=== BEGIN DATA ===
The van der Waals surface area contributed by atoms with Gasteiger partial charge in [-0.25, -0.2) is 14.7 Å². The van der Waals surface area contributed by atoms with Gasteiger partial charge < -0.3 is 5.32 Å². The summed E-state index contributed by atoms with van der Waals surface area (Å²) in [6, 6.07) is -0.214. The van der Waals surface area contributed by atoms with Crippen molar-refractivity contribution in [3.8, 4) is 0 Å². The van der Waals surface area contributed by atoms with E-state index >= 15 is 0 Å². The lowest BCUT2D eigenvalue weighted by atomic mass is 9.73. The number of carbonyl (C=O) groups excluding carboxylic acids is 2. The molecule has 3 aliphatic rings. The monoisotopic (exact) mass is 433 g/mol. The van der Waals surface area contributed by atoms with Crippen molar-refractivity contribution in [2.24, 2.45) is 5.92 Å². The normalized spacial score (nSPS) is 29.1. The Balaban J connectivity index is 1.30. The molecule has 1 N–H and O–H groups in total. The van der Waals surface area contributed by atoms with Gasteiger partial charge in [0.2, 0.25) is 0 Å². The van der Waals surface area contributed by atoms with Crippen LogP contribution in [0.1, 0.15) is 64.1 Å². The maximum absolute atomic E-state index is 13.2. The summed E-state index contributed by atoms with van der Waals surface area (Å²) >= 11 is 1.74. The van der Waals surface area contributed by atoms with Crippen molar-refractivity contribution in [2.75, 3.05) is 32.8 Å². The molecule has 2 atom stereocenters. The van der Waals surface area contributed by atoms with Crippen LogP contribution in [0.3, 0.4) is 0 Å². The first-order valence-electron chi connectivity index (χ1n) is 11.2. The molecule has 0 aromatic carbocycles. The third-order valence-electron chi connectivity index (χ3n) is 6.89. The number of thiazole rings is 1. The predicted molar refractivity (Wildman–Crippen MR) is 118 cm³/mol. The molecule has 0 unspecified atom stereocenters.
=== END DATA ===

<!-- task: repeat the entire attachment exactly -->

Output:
The van der Waals surface area contributed by atoms with Gasteiger partial charge in [-0.25, -0.2) is 14.7 Å². The van der Waals surface area contributed by atoms with Gasteiger partial charge < -0.3 is 5.32 Å². The summed E-state index contributed by atoms with van der Waals surface area (Å²) in [6, 6.07) is -0.214. The van der Waals surface area contributed by atoms with Crippen molar-refractivity contribution in [3.8, 4) is 0 Å². The van der Waals surface area contributed by atoms with E-state index >= 15 is 0 Å². The lowest BCUT2D eigenvalue weighted by atomic mass is 9.73. The number of carbonyl (C=O) groups excluding carboxylic acids is 2. The molecule has 3 aliphatic rings. The monoisotopic (exact) mass is 433 g/mol. The van der Waals surface area contributed by atoms with Crippen molar-refractivity contribution in [2.24, 2.45) is 5.92 Å². The normalized spacial score (nSPS) is 29.1. The Balaban J connectivity index is 1.30. The molecule has 1 N–H and O–H groups in total. The van der Waals surface area contributed by atoms with Gasteiger partial charge in [0.2, 0.25) is 0 Å². The van der Waals surface area contributed by atoms with Crippen LogP contribution in [0.1, 0.15) is 64.1 Å². The maximum absolute atomic E-state index is 13.2. The summed E-state index contributed by atoms with van der Waals surface area (Å²) >= 11 is 1.74. The van der Waals surface area contributed by atoms with Crippen molar-refractivity contribution in [2.75, 3.05) is 32.8 Å². The molecule has 2 atom stereocenters. The van der Waals surface area contributed by atoms with Crippen LogP contribution in [0.3, 0.4) is 0 Å². The first-order valence-electron chi connectivity index (χ1n) is 11.2. The molecule has 0 aromatic carbocycles. The third-order valence-electron chi connectivity index (χ3n) is 6.89. The number of thiazole rings is 1. The predicted molar refractivity (Wildman–Crippen MR) is 118 cm³/mol. The molecule has 0 unspecified atom stereocenters.